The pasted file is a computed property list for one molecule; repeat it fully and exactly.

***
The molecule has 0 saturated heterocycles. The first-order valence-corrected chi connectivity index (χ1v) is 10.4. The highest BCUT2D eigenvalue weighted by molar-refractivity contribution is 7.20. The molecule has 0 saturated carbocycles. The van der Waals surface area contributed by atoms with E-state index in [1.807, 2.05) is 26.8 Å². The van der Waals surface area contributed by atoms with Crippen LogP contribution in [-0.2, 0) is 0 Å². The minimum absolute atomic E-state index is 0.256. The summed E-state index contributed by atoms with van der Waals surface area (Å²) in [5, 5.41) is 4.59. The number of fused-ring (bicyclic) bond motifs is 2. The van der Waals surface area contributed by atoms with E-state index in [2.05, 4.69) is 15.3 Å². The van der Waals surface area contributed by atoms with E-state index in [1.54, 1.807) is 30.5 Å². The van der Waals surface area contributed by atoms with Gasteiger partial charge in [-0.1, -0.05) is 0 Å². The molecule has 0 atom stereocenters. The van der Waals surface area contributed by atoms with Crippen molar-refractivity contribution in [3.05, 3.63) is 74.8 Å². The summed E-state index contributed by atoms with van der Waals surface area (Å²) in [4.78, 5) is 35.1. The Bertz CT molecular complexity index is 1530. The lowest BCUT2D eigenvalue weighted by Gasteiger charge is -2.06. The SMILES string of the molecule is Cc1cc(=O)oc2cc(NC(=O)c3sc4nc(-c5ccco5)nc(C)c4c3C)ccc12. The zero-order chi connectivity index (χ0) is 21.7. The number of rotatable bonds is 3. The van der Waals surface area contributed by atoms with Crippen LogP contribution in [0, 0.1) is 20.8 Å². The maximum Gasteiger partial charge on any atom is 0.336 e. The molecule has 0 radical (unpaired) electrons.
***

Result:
The molecule has 0 saturated heterocycles. The first-order valence-corrected chi connectivity index (χ1v) is 10.4. The highest BCUT2D eigenvalue weighted by molar-refractivity contribution is 7.20. The molecule has 0 saturated carbocycles. The van der Waals surface area contributed by atoms with E-state index in [1.807, 2.05) is 26.8 Å². The van der Waals surface area contributed by atoms with Crippen LogP contribution in [-0.2, 0) is 0 Å². The minimum absolute atomic E-state index is 0.256. The summed E-state index contributed by atoms with van der Waals surface area (Å²) in [5, 5.41) is 4.59. The number of fused-ring (bicyclic) bond motifs is 2. The van der Waals surface area contributed by atoms with E-state index in [2.05, 4.69) is 15.3 Å². The van der Waals surface area contributed by atoms with E-state index in [1.54, 1.807) is 30.5 Å². The van der Waals surface area contributed by atoms with Gasteiger partial charge in [-0.1, -0.05) is 0 Å². The molecule has 0 atom stereocenters. The van der Waals surface area contributed by atoms with Crippen molar-refractivity contribution in [3.05, 3.63) is 74.8 Å². The summed E-state index contributed by atoms with van der Waals surface area (Å²) in [4.78, 5) is 35.1. The Bertz CT molecular complexity index is 1530. The lowest BCUT2D eigenvalue weighted by Gasteiger charge is -2.06. The SMILES string of the molecule is Cc1cc(=O)oc2cc(NC(=O)c3sc4nc(-c5ccco5)nc(C)c4c3C)ccc12. The zero-order chi connectivity index (χ0) is 21.7. The number of rotatable bonds is 3. The van der Waals surface area contributed by atoms with Crippen LogP contribution in [0, 0.1) is 20.8 Å². The maximum Gasteiger partial charge on any atom is 0.336 e. The molecule has 0 radical (unpaired) electrons.